So, I’m not announcing that we’ve got the right answer. We have configured Stellarium to reveal the sky as seen from Bagdad, as a close proxy for where the Magi may have been when they saw “His star in the East.” Now after Jesus was born in Bethlehem of Judea in the days of Herod the king, behold, wise men from the East came to Jerusalem, saying, “Where is He who has been born King of the Jews? The revised dating of Herod’s death resulted from a reinterpretation of historical texts.For we have seen His star in the East and have come to worship Him. As for astronomy, Chester discovered a number of close conjunctions between Jupiter and Regulus in the fall of 2 B. Two things have always struck me about the Matthew account.
Both those fixed events fit together to confirm Herod's death.
The wondrous star that hovered over Bethlehem at Jesus’ birth has long mystified Bible scholars and astronomers alike.
Using Stellarium, an open-source astronomical simulation program, my children and I have embarked on a quest to discover, if possible, the Star of Bethlehem.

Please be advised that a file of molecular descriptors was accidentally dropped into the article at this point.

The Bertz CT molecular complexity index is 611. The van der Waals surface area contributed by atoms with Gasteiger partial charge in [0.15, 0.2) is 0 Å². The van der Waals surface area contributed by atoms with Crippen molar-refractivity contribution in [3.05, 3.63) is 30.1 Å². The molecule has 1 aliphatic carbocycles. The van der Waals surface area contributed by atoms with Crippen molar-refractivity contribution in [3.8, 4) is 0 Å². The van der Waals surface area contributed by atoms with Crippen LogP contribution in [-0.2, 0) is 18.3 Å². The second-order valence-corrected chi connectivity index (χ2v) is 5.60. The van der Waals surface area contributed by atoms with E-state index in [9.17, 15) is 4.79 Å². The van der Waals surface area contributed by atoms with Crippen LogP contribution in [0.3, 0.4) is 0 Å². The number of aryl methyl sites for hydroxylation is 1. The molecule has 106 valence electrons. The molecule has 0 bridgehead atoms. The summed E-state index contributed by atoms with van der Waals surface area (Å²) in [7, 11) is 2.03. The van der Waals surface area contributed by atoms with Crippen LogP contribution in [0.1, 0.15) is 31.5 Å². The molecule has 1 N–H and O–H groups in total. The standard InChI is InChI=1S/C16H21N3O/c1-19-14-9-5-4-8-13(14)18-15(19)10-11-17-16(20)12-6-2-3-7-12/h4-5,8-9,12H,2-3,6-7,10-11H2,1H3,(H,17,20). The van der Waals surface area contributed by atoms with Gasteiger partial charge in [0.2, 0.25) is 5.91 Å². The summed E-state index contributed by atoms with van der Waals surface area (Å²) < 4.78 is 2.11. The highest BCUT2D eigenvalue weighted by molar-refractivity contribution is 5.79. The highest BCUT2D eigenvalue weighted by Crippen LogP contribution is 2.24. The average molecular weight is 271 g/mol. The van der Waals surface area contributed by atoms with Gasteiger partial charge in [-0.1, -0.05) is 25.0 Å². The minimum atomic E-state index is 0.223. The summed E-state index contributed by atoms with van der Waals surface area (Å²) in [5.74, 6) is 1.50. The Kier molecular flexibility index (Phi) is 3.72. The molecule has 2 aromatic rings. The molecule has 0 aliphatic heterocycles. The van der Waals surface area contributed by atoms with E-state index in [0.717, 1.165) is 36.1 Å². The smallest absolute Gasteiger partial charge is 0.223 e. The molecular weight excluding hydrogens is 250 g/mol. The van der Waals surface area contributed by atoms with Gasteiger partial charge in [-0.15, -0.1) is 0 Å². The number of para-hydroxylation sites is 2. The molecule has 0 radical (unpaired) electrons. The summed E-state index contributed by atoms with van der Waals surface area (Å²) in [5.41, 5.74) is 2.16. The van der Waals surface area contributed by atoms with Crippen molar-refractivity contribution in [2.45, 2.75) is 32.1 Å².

We realize that a number of competing theories have been advanced, each with their own strengths and weaknesses in terms of biblical conformity, historical plausibility, and astronomical accuracy.
For although today we celebrate the birth of Jesus in 1 C. I believe that Babylonian astronomy may provide the key to identifying the star and to dating Jesus’ birth: That’s because the Gospel of Matthew tells us that the magi—astronomers from the East—believed that the star would lead them to a new king.